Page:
However, people can feel shame for things that they consciously understand to be the right thing but still have unconscious inhibitions about or don't have a sound understanding about, or about sociological things. I've felt ashamed of liking a song, for instance, not for moral reasons but stupid social ones.

    I may be sounding like a broken record the amount that I say this, but you need to investigate for yourself and determine the basis of your inhibitions. You need to have a sound understanding within yourself of what you believe to be right and wrong and WHY you believe that. The why is essential! It is so essential that I cannot emphasize it strongly enough, you cannot base this on endless assumptions or unsupported conceptions.

    As for your parents, it is natural and healthy to not want to disappoint them or bring them sadness. That said, you need to have a foundation of truth for yourself, and when and if you determine sincerely what is right to do you must forge ahead and not be deterred from that path by social discomforts. As always, strive to preserve unity, but at the same time you must be truthful to yourself.

    Reply to Peter
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  • 17-24_m_w_h1_f3
    Comment

    Seriously? The best answer I get is: I have no idea how you can get rid of it but it eventually goes away on its own when my emotional wire gets excited? This site seriously needs some certified couselors

    • 17-24_f_w_h2_f1
      Comment

      I read through the post and you seem to know exactly why you're feeling guilty and what the problem is. You're the only one who can really help yourself. You asked for advice and you got it. I'm sorry if we were unable to provide a switch you could use to turn the guilt off.

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  • 25-34_f_b_h2_f3
    Comment

    Seriously, your parents could get angry and hate you. But if you allow yourself to feel shame, the moment they do feel regret in not letting you be whoever you were going to turn out to be, love whoever you are going to turn out to love, the feeling of regret will then be too immense for them- do you want to put them through that? Put yourself in their shoes, imagine you were homophobic and your child is gay and he feels shame before he even tells you. Wouldn't you hate to have caused him to belittle himself and prove you right about him leading an unstable and wrong life? Wouldn't you feel so much better- even if you don't show it to him- that he's strong, shameless, proud to have been honest with the people who have loved and raised him? Feel guilty, it's normal to feel guilty. But acknowledge that it shouldn't be there. The guilt is always normally there but eventually you'll have to remove it because it just shouldn't normally be there! We live once, we are given a chance to look deep inside ourselves and find out what makes us happy in this world. No matter what religion says it's wrong, it's God will understand you.

    Reply to Naima
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  • HI justthat
    the simple answer is :
    keep yourself in shadows until you be able to support yourself financially, then you can come-out to your parents (if you insist) with no fear of living in poverty. and please don't label yourself just as a gay person, because the real life is much bigger than the sexual life so you must develop your skills to play an important role in your society, so that you will feel good about yourself.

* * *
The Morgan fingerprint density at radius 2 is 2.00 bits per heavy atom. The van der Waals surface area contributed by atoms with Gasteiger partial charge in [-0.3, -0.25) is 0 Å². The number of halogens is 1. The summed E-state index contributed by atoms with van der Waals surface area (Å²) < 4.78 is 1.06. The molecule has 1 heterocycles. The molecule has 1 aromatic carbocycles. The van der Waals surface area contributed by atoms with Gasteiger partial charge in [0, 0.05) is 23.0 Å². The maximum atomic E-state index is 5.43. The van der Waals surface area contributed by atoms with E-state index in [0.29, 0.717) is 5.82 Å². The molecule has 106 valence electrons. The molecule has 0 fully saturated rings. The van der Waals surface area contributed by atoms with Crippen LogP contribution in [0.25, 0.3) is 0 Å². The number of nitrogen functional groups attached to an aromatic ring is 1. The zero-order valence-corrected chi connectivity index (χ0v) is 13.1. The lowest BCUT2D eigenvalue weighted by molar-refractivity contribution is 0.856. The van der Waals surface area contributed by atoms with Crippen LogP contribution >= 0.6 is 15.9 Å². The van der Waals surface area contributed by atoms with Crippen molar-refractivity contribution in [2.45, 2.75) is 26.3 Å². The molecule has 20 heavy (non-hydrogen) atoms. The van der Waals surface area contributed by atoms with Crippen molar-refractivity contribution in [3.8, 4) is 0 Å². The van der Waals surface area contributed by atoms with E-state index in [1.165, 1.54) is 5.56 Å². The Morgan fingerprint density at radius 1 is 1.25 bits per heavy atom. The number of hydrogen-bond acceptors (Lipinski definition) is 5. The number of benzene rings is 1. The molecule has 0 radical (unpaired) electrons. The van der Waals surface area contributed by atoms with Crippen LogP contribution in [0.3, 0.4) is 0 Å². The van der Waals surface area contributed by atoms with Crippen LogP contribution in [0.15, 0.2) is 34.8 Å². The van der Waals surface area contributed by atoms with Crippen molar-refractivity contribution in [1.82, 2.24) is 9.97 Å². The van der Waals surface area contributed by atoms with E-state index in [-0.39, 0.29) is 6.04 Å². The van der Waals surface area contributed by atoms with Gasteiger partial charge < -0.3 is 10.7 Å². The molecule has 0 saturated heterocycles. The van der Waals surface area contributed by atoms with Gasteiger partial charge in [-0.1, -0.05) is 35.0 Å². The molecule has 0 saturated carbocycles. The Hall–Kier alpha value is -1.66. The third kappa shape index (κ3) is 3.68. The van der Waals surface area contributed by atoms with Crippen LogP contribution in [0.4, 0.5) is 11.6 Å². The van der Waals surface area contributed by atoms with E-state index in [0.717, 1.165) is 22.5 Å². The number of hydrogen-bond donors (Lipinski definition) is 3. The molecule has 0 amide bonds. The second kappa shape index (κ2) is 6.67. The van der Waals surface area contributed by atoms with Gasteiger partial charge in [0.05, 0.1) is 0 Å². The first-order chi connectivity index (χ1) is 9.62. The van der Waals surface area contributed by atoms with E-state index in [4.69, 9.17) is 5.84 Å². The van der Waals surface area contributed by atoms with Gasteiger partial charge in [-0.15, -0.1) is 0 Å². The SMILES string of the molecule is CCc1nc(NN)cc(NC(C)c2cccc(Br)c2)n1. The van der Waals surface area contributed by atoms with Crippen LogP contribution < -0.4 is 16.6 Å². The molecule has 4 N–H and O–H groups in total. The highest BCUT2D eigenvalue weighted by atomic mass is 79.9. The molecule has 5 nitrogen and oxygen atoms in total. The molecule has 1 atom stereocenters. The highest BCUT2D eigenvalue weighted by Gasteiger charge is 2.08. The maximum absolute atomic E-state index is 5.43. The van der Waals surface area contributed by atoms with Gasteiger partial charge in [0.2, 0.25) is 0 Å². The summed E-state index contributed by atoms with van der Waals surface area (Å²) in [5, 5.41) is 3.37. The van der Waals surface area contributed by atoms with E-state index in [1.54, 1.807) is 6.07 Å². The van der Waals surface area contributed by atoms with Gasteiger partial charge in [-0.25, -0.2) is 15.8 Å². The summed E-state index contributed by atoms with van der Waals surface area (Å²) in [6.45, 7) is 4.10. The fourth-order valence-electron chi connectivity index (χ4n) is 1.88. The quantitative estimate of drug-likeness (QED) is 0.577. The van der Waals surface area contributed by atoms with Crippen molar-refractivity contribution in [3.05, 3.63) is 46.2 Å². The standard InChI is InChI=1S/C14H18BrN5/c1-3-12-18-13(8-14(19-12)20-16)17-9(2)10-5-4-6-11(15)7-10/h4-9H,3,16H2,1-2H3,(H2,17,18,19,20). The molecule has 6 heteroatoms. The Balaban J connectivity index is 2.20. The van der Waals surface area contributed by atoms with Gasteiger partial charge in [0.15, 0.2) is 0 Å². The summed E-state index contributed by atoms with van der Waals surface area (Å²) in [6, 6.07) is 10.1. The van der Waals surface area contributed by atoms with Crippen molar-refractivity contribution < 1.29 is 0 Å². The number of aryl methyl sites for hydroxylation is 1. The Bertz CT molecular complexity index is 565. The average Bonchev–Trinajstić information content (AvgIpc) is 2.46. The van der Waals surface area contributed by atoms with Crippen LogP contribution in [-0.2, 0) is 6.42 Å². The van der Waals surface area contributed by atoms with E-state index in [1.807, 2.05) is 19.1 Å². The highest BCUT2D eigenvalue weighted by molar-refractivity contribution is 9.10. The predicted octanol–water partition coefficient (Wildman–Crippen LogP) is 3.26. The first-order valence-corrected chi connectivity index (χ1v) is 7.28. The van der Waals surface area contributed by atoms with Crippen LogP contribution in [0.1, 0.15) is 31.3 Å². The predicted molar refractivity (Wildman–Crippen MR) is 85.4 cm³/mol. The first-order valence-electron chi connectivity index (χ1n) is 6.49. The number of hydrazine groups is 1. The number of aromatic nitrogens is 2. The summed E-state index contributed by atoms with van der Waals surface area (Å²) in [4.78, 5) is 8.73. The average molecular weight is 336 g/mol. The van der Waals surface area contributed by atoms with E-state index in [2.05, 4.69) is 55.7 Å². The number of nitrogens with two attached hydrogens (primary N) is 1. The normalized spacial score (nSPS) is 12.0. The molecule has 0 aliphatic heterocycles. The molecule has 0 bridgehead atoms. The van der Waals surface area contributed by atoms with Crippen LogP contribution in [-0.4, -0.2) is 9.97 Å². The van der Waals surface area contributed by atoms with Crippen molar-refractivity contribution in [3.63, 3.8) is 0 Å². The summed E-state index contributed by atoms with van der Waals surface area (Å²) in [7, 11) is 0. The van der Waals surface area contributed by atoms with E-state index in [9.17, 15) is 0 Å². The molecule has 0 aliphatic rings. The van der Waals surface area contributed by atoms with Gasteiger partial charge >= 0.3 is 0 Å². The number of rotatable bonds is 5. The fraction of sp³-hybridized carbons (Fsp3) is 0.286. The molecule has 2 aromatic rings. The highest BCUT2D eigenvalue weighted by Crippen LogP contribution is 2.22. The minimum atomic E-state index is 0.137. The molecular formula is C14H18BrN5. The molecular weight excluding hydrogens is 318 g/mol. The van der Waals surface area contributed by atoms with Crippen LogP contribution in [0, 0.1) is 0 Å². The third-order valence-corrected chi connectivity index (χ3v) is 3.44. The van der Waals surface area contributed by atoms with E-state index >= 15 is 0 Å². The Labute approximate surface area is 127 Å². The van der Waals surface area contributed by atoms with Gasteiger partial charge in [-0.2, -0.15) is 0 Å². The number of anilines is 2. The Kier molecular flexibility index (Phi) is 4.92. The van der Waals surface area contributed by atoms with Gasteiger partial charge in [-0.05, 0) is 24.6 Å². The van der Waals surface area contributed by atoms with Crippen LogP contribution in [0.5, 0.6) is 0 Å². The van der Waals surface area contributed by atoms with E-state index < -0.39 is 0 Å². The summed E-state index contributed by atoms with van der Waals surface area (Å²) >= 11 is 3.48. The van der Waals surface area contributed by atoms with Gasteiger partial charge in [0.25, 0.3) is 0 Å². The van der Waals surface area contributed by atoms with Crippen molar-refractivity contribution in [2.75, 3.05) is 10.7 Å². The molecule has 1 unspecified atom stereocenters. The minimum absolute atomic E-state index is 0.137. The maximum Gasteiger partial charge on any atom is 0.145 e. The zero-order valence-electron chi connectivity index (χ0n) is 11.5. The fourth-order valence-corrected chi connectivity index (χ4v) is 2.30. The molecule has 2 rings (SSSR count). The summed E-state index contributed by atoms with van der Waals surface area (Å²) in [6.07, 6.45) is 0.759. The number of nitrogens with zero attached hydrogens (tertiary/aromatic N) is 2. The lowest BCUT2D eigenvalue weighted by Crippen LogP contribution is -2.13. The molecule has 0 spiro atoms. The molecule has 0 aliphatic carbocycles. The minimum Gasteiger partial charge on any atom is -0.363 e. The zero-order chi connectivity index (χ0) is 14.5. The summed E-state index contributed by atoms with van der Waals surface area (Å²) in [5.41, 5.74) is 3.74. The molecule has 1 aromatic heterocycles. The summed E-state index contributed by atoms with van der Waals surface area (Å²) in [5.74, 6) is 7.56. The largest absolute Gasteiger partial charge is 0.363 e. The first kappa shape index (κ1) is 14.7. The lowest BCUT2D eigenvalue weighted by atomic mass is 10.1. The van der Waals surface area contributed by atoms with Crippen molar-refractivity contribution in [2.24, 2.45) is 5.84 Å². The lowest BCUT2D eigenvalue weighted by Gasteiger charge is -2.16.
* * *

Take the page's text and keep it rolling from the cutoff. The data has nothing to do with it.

• 17-24_m_w_h1_f3
      Comment

      It has nothing to do with my financial situation at all. It's about internalized shame and fear of losing my parents' love.

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    • 17-24_f_b_h1_f2
      Experience

      i thought family would love us for anything no matter who we are. after they found out i led a miserable life full of their disrespect and rejection. i did everything to earn their love back. nothing. sometimes i wonder if i did the right thing by being honest. all that talk about how you're their kid and they'll love you no matter what is just lies. the moment they feel you dishonor them they will let go and forget you ever existed. it hurts me but i wonder if it ever hurts them too and if we can be reconsiled in the future. its sad but you need to make wise choices about what you decide to tell them. if they find out in a different way, well, thats a different story. i secretly pray that they feel so guilty for what they put me through. i deserve better. not asking for anything more than their love and acceptance of who i really am.

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    • 17-24_m_w_h1_f3
      Comment

      Actually, I think the dishonor my parents would feel if they knew wouldnt be classified as dishonor but more like the realization that their son is possibly for eternity within the infernal fires of hell... Yup, its more of that than what the neighbors will be thinking

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  • 17-24_m_w_h1_f3
    Comment

    I already know the why and the why is actually not unsupported. I know that if my parents even felt a hint of non-heteronormativism within me, then they will probably go ahead and kill themselves or have a heart-attack,literally. Knowing the amount of pain I will undoubtably cause them through discovery and the high probabilty of losing they're love, I can neither out myself to them or build healthy relationships with other guys for fear of the worst of the worst (which is the most probably result). Truth and social discomforts? My situation has nothing to do with truth and society (I don't feel myself as a part of society and I love to lie except to myself since it's just futile:P)